Volume 9 Supplement 1

Proceedings of 18th Pediatric Rheumatology European Society (PReS) Congress

Open Access

Increasing self-efficacy – the effectiveness of a pain management programme for children and parents

  • A Morgan1,
  • N Levi1 and
  • C Bernie1
Pediatric Rheumatology20119(Suppl 1):O43

https://doi.org/10.1186/1546-0096-9-S1-O43

Published: 14 September 2011

Background

CBT-based pain management groups have been well documented in the literature to effect functional changes in children and adolescents. Few, however, have examined their capacity to increase a parent’s perceived ability to manage their child’s pain. This is important when considering the emotional and practical influences that parents have upon their children. This study reviews the effectiveness of a brief pain management group comprised of simultaneous parent and child sessions on their perceived ability to cope with pain.

Aim

The aim of this study was to evaluate the effectiveness of a group programme designed to improve a family’s self efficacy around coping with pain. It was hoped that school attendance would also improve.

Methods

Parents and children attended three intervention sessions and one 6-week follow-up. Sessions focused on cognitive-behavioural pain management techniques, associated mood management and increasing parental competence to manage pain related behaviour. Pre, Post and Follow Up data was collected from 30 patients over three groups. A Coping VAS and the Paediatric Quality of Life Scale (PEDS-QOL) were used to assess the effectiveness of the group intervention.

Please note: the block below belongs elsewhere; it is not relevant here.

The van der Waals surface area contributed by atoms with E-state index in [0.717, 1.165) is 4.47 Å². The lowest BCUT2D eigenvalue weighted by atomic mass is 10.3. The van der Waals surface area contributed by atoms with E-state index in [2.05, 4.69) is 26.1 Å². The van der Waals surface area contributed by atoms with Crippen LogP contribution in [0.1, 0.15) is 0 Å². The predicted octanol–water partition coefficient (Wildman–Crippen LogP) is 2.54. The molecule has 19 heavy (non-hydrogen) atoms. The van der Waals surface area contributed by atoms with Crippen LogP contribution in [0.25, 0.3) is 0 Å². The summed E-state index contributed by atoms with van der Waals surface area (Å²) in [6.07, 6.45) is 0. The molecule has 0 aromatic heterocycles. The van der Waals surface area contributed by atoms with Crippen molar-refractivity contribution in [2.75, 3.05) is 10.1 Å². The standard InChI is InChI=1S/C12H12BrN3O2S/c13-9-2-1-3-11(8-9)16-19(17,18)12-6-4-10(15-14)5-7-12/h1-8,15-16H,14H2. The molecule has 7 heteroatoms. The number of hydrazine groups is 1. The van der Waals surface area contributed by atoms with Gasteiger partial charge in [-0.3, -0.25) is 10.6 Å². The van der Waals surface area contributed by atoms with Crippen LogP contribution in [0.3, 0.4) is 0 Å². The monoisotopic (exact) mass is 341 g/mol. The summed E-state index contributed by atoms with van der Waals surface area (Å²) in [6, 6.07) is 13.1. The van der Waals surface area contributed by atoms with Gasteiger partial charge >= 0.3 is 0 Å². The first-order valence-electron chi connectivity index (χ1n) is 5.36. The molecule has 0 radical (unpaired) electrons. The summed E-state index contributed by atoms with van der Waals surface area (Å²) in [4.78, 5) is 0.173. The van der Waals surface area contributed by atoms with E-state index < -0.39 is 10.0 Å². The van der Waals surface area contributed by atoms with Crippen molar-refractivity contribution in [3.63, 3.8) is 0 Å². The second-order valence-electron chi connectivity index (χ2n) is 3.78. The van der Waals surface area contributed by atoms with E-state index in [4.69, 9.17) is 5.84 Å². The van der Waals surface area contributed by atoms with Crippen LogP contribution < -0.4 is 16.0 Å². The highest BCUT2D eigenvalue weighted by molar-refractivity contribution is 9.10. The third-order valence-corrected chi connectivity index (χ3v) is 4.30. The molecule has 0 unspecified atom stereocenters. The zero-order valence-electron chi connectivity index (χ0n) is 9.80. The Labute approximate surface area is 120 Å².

Results

Following intervention, there was a significant increase in the parents’ and child’s perceived ability to cope with pain (t(17)=2.587, p<.05). Social functioning also improved significantly over the course of the intervention according to parent and child report. Psychosocial health was rated as improved by all participants; however given the small number of returned questionnaires this did not reach significance. There was a trend towards increased weekly school attendance. It is hoped these trends will reach significance as more data is collected.

Conclusions

These findings indicate that a brief pain management group can increase parents’ and children’s self-efficacy to manage pain, and is likely to decrease pain-associated distress. This has important implications as to the management of patients in busy outpatient services; the amount of health visits utilised by families; and the number of days off school as a result of pain.

Authors’ Affiliations

(1)
Great Ormond Street Hospital

Copyright

© Morgan et al; licensee BioMed Central Ltd. 2011

This article is published under license to BioMed Central Ltd. This is an open access article distributed under the terms of the Creative Commons Attribution License (http://creativecommons.org/licenses/by/2.0), which permits unrestricted use, distribution, and reproduction in any medium, provided the original work is properly cited.

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